One of the beautiful aspects of printmaking is the wide variety of methods the artist has to change the look and feel of the objects at hand. Join Master Printer Ray Bidegain for this intermediate photogravure workshop, during which we will review the methods learned in the introductory session including plate making and printing. Students will be able to make more prints from the plates they have made as well as make new ones. Together we will explore some options available to the photogravure printmaker including:
Chine Collé (permanently affixing delicate papers to your paper for added depth and color). We will use Japanese Washi papers, which are both strong and delicate at the same time.
Printing with multiple plates in registration to combine images and ideas.
A la poupée - Add selective ‘color’ your prints with multiple colors. This method allows you add different shades to one plate, rather than using multiple plates to achieve a similar outcome.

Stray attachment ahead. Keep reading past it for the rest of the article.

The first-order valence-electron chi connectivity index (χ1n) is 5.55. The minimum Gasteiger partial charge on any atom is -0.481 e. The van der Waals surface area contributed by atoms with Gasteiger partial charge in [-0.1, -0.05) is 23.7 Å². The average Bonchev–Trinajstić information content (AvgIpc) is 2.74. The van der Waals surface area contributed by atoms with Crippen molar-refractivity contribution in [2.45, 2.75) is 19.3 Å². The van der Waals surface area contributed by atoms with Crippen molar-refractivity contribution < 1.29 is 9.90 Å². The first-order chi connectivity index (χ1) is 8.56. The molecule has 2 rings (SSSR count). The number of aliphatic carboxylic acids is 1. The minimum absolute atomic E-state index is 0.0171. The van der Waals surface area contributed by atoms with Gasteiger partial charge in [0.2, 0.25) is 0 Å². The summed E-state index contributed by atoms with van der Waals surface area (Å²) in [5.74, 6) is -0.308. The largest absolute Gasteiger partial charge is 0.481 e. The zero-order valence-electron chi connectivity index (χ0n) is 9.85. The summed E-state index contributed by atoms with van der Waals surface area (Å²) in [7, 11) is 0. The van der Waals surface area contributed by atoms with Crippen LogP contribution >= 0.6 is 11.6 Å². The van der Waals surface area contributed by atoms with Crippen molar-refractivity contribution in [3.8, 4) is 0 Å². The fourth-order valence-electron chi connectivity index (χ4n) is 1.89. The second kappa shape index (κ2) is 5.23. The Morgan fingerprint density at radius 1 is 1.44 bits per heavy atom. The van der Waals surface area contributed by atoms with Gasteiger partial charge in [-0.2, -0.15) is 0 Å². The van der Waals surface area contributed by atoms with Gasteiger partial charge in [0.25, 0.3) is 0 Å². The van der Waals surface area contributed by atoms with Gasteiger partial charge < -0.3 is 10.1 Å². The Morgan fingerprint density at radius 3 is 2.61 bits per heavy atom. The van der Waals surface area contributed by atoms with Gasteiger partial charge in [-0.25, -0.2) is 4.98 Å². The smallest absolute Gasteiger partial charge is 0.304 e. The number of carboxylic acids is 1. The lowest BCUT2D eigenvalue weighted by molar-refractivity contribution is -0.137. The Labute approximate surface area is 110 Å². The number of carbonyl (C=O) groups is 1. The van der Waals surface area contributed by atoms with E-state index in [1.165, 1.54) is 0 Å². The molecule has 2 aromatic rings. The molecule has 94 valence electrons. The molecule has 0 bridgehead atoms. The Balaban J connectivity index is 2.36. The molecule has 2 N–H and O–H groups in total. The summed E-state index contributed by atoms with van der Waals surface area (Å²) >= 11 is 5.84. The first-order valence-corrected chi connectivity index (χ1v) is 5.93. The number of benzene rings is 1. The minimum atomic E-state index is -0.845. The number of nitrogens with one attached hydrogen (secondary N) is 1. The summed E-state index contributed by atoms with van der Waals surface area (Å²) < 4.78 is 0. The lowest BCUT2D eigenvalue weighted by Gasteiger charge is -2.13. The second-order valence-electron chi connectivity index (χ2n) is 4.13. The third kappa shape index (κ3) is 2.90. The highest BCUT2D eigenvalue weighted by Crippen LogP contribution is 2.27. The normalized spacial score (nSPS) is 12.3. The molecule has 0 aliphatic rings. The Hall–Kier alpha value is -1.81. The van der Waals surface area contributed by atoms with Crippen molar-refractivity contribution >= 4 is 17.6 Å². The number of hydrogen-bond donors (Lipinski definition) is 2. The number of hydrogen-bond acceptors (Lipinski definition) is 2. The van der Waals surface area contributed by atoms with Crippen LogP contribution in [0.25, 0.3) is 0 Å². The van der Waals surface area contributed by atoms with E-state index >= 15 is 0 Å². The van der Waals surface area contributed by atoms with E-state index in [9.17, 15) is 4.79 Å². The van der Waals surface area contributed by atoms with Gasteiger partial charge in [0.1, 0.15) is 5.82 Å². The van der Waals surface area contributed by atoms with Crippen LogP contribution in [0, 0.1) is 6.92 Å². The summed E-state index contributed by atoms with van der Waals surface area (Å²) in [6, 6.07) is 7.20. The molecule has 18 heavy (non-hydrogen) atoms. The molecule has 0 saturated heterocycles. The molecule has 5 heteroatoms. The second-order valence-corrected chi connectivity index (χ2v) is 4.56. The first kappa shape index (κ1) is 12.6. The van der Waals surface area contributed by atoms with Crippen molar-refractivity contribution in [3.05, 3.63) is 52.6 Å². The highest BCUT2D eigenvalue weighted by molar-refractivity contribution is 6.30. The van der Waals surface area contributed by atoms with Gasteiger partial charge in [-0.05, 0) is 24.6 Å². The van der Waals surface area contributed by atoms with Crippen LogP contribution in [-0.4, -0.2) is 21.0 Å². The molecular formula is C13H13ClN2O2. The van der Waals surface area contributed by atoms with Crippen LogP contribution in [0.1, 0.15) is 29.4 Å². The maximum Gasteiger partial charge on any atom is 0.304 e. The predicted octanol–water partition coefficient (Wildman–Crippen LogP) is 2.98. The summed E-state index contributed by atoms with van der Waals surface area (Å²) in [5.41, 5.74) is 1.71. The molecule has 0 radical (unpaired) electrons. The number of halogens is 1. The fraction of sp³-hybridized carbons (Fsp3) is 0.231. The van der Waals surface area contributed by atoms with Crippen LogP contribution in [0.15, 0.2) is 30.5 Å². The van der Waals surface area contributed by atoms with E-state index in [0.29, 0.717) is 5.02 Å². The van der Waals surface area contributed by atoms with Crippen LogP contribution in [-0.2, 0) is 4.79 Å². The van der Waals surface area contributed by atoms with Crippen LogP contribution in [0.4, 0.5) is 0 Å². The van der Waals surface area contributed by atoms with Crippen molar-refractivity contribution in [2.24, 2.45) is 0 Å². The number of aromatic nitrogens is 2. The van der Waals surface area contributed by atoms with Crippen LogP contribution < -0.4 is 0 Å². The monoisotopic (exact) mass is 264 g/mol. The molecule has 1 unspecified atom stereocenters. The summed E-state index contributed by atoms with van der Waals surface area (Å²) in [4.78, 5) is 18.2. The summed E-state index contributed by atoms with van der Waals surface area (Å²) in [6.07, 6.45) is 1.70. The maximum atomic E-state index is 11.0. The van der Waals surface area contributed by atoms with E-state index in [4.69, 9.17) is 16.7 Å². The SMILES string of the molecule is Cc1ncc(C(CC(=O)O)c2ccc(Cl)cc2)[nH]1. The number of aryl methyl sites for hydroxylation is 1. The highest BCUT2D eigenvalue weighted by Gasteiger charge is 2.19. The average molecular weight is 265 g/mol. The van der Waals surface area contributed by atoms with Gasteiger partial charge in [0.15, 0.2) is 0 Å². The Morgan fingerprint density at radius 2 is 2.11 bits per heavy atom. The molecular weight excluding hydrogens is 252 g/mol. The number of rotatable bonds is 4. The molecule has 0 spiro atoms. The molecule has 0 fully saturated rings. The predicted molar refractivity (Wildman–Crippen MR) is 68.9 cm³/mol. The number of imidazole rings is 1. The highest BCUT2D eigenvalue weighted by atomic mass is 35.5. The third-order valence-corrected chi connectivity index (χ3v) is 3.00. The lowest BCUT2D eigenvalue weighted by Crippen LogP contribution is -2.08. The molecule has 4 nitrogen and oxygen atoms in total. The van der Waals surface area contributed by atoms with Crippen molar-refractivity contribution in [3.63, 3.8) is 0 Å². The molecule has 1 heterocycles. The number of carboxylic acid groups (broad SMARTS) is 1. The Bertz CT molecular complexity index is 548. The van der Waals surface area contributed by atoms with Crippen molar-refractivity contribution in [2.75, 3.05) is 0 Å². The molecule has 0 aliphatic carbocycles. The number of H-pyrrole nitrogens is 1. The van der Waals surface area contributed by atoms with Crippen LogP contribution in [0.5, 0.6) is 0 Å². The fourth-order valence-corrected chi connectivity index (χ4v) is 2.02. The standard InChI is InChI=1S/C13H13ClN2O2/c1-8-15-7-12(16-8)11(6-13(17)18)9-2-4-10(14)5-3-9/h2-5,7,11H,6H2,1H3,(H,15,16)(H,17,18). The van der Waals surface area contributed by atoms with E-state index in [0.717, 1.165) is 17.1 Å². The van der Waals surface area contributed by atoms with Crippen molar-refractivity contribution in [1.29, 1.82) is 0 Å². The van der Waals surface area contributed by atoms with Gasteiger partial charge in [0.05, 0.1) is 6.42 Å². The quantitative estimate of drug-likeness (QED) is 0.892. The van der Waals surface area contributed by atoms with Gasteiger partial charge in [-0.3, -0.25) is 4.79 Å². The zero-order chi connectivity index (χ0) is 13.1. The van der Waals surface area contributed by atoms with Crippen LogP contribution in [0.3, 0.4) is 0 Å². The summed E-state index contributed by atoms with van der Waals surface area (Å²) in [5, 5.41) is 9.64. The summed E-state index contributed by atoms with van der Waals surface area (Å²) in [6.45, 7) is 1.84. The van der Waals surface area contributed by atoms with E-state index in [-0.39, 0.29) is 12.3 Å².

Printing diptychs or triptychs.
printing on alternative paper stocks.
All needed materials will be supplied and participants will leave the session with a small edition of photogravure prints from several images. Completion of the introductory Working with Polymer Plate Photogravure workshop required to join this intermediate workshop.
INSTRUCTOR BIO Ray Bidegain was born in Tucson, Arizona and started studying photography in high school. At age 17 he began working on weekends for a large studio that offered wedding photography to the local community in Southern Arizona. Ray graduated from Brooks Institute of Photography in 1981 and returned to Tucson to operate his own studio before moving to Portland, Oregon. After 17 years as a studio portrait photographer, Ray turned to fine art photography, eventually teaching himself the art of platinum printing, photogravure and, later, wet plate collodion. Fascinated by both the science and the art of photography and printmaking, Ray is an engaging and respected photo instructor throughout the Pacific Northwest. Ray’s photographs are internationally collected, and his work has been exhibited across the United States, and in France, Germany, and Scotland.